“The militias arose spontaneously, so to speak. There’s no project. And from what we know, the government creates them and supports them. But we don’t know to what end,” says the CRAC coordinator.

In the state of Morelos, birthplace of historic leaders like Emiliano Zapata, Rubén Jaramillo, “El Güero” Medrano, and Félix Serdán, some of its regions continue with community security procedures, or “farmers’ patrols.”

Community policing practices have been reinforced in the wake of Rubén Jaramillo’s experiences,” explains Hernández Chapa. “In the ‘sixties, we had community justices of the peace, a post that existed to resolve internal disputes. But the post got lost at the national level of state justice. In the eighties, we still resolved things at the community level,” tells Hernández Chapa.

The patrols were called the “twenties” because indigenous people took turns every twenty days. But things began to change when authorities started to pay for the community’s security, meaning that the communities supported the municipal president. Hernández Chapa explains that in this way in some places, communal practices weakened.

Ocotepec, was the first community in Morelos to put the traditional practices of community safety above municipal law. In 2013 Temoac Township decided to re-establish community patrols in response to violence and home robberies. The communities selected a commander and twelve people to take charge of security. In some cases the patrols have arrested officials so that they answer to the communities.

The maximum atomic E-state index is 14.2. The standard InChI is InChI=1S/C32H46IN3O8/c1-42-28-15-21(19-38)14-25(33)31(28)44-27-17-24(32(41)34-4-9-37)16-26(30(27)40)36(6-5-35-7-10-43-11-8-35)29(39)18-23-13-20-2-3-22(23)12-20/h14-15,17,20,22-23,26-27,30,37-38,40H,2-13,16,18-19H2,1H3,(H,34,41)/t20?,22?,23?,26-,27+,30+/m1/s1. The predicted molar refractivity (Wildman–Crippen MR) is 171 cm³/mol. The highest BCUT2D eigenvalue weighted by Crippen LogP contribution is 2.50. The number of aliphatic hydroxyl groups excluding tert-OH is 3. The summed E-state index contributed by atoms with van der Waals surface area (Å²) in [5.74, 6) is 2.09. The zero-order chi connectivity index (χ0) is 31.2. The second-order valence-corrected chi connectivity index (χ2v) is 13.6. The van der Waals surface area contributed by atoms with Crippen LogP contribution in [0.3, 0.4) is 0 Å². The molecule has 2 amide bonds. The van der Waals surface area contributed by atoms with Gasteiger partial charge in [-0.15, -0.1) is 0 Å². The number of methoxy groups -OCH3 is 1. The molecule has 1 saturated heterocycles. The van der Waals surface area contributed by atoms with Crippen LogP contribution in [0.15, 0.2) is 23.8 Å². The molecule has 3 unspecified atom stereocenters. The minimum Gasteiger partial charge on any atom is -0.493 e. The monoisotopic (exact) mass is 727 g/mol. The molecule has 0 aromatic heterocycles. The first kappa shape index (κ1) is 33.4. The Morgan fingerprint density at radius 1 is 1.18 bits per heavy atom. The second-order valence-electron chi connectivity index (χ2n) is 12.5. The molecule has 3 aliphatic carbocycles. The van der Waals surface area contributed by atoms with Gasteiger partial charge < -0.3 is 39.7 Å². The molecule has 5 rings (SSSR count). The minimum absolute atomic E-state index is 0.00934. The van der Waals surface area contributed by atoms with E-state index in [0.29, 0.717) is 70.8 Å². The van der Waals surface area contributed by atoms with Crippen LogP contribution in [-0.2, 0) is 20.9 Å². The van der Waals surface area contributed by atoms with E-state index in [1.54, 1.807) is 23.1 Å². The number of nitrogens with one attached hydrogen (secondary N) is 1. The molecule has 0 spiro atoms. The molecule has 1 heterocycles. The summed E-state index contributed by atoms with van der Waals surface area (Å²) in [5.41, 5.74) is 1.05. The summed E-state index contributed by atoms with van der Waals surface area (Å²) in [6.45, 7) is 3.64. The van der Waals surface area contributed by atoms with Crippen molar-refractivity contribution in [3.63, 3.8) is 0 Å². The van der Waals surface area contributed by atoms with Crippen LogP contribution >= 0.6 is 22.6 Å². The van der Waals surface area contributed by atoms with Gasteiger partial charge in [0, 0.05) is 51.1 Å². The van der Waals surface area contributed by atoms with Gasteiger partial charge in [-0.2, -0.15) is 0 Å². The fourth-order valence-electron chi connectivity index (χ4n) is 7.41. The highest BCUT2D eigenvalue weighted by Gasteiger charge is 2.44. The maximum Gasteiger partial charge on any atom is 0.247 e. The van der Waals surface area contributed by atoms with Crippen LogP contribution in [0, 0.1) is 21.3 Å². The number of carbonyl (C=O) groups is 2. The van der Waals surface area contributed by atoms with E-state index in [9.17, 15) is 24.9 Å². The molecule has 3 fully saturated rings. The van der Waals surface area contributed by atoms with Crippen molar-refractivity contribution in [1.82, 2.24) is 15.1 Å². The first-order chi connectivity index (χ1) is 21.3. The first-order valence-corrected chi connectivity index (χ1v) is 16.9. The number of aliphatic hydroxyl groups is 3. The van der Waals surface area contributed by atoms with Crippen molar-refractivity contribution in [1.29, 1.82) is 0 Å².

Patrols are part clandestine, says Tepoztlán’s patrol member, Guillermo Hernández Chapa. Community policing has brought him into conflict with municipal authorities. “In order to be in a position of authority, including policing, you ought to have fulfilled other requirements,” added the patrol member.

Campanur specifies that Cherán did not invent this fight or the way of defending itself. It can’t tell any other community how to do it. “In the first place we are respectful of every group’s autonomy,” he indicates. “We can’t tell anybody to walk the same path as ours. We respect each other’s autonomy and ways of thinking. If they are pursuing freedom on their own terms then we must respect them.” But the Purhépecha community member underlined that “we want them to respect the steps we have taken in our own communities.”

Author Jaime Quintana Guerrero sits on the editorial board of Desinformemonos. This article first appeared under the title, “Autodefensas y policías comunitarias, diferencias vistas desde los pueblos,” at

Translator Patrick Timmons is a human rights investigator and journalist. Follow him on Twitter @patricktimmons.

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One thought on “The Militia and the Community Police: Perspectives on their Differences from Guerrero, Michoacán, and Morelos (Jaime Quintana Guerrero, DESINFORMEMONOS)

  1. […] This article provides some grass-roots descriptions and explanations of self-help actions currently found in some parts of Mexico – farmers’ patrols, community guards, community police, and community justices. These indigenous mechanisms seem to be in an uneasy co-existence with armed militias and official state and federal law enforcement bodies. […]